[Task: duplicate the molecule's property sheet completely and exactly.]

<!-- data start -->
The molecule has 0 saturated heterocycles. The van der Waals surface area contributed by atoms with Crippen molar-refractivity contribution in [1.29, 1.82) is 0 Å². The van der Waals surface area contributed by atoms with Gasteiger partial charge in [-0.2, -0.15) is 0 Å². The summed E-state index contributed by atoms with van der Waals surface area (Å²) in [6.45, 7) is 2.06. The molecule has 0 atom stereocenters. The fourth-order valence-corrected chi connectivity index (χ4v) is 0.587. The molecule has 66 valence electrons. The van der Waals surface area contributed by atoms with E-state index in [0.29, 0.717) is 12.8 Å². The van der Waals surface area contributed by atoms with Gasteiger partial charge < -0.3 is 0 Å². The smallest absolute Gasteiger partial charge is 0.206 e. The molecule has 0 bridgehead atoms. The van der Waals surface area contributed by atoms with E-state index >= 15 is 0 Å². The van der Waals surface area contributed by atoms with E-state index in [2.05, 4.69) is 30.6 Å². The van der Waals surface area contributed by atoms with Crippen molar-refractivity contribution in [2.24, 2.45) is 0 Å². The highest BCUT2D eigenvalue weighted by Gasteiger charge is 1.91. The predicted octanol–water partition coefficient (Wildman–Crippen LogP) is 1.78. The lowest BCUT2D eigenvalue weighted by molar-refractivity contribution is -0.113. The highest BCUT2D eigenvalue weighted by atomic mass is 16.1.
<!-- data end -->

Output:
The molecule has 0 saturated heterocycles. The van der Waals surface area contributed by atoms with Crippen molar-refractivity contribution in [1.29, 1.82) is 0 Å². The van der Waals surface area contributed by atoms with Gasteiger partial charge in [-0.2, -0.15) is 0 Å². The summed E-state index contributed by atoms with van der Waals surface area (Å²) in [6.45, 7) is 2.06. The molecule has 0 atom stereocenters. The fourth-order valence-corrected chi connectivity index (χ4v) is 0.587. The molecule has 66 valence electrons. The van der Waals surface area contributed by atoms with E-state index in [0.29, 0.717) is 12.8 Å². The van der Waals surface area contributed by atoms with Gasteiger partial charge < -0.3 is 0 Å². The smallest absolute Gasteiger partial charge is 0.206 e. The molecule has 0 bridgehead atoms. The van der Waals surface area contributed by atoms with E-state index >= 15 is 0 Å². The van der Waals surface area contributed by atoms with E-state index in [2.05, 4.69) is 30.6 Å². The van der Waals surface area contributed by atoms with Crippen molar-refractivity contribution in [2.24, 2.45) is 0 Å². The highest BCUT2D eigenvalue weighted by Gasteiger charge is 1.91. The predicted octanol–water partition coefficient (Wildman–Crippen LogP) is 1.78. The lowest BCUT2D eigenvalue weighted by molar-refractivity contribution is -0.113. The highest BCUT2D eigenvalue weighted by atomic mass is 16.1.